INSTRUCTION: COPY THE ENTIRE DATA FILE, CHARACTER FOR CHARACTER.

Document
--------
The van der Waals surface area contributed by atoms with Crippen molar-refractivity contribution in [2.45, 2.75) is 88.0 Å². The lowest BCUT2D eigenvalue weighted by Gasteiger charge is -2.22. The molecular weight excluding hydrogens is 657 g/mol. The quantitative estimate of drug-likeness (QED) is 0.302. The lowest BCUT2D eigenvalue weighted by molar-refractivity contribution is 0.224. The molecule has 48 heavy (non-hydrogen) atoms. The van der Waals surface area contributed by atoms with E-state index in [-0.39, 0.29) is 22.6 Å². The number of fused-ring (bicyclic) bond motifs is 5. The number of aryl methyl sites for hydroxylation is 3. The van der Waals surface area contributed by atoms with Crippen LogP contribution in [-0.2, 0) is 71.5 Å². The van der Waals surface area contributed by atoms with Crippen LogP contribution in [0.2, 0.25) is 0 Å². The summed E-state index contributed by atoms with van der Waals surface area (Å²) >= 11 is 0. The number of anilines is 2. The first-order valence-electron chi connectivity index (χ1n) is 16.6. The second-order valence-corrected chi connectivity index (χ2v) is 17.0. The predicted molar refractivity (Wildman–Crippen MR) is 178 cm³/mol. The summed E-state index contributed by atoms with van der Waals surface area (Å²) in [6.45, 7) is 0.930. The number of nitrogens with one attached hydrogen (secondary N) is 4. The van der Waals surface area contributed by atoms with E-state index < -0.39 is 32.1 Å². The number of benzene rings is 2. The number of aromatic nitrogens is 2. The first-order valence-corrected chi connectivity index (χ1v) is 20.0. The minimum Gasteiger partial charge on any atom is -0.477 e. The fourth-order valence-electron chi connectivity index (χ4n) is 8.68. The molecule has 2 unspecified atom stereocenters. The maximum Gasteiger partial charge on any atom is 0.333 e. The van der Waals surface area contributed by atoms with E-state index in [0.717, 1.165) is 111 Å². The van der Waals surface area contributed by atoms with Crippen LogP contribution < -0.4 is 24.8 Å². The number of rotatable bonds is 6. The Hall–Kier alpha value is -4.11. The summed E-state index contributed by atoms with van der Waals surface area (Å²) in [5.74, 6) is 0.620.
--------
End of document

The van der Waals surface area contributed by atoms with Crippen molar-refractivity contribution in [2.45, 2.75) is 88.0 Å². The lowest BCUT2D eigenvalue weighted by Gasteiger charge is -2.22. The molecular weight excluding hydrogens is 657 g/mol. The quantitative estimate of drug-likeness (QED) is 0.302. The lowest BCUT2D eigenvalue weighted by molar-refractivity contribution is 0.224. The molecule has 48 heavy (non-hydrogen) atoms. The van der Waals surface area contributed by atoms with E-state index in [-0.39, 0.29) is 22.6 Å². The number of fused-ring (bicyclic) bond motifs is 5. The number of aryl methyl sites for hydroxylation is 3. The van der Waals surface area contributed by atoms with Crippen LogP contribution in [-0.2, 0) is 71.5 Å². The van der Waals surface area contributed by atoms with Crippen LogP contribution in [0.2, 0.25) is 0 Å². The summed E-state index contributed by atoms with van der Waals surface area (Å²) >= 11 is 0. The number of anilines is 2. The first-order valence-electron chi connectivity index (χ1n) is 16.6. The second-order valence-corrected chi connectivity index (χ2v) is 17.0. The predicted molar refractivity (Wildman–Crippen MR) is 178 cm³/mol. The summed E-state index contributed by atoms with van der Waals surface area (Å²) in [6.45, 7) is 0.930. The number of nitrogens with one attached hydrogen (secondary N) is 4. The van der Waals surface area contributed by atoms with E-state index < -0.39 is 32.1 Å². The number of benzene rings is 2. The number of aromatic nitrogens is 2. The first-order valence-corrected chi connectivity index (χ1v) is 20.0. The minimum Gasteiger partial charge on any atom is -0.477 e. The fourth-order valence-electron chi connectivity index (χ4n) is 8.68. The molecule has 2 unspecified atom stereocenters. The maximum Gasteiger partial charge on any atom is 0.333 e. The van der Waals surface area contributed by atoms with E-state index in [0.717, 1.165) is 111 Å². The van der Waals surface area contributed by atoms with Crippen LogP contribution < -0.4 is 24.8 Å². The number of rotatable bonds is 6. The Hall–Kier alpha value is -4.11. The summed E-state index contributed by atoms with van der Waals surface area (Å²) in [5.74, 6) is 0.620.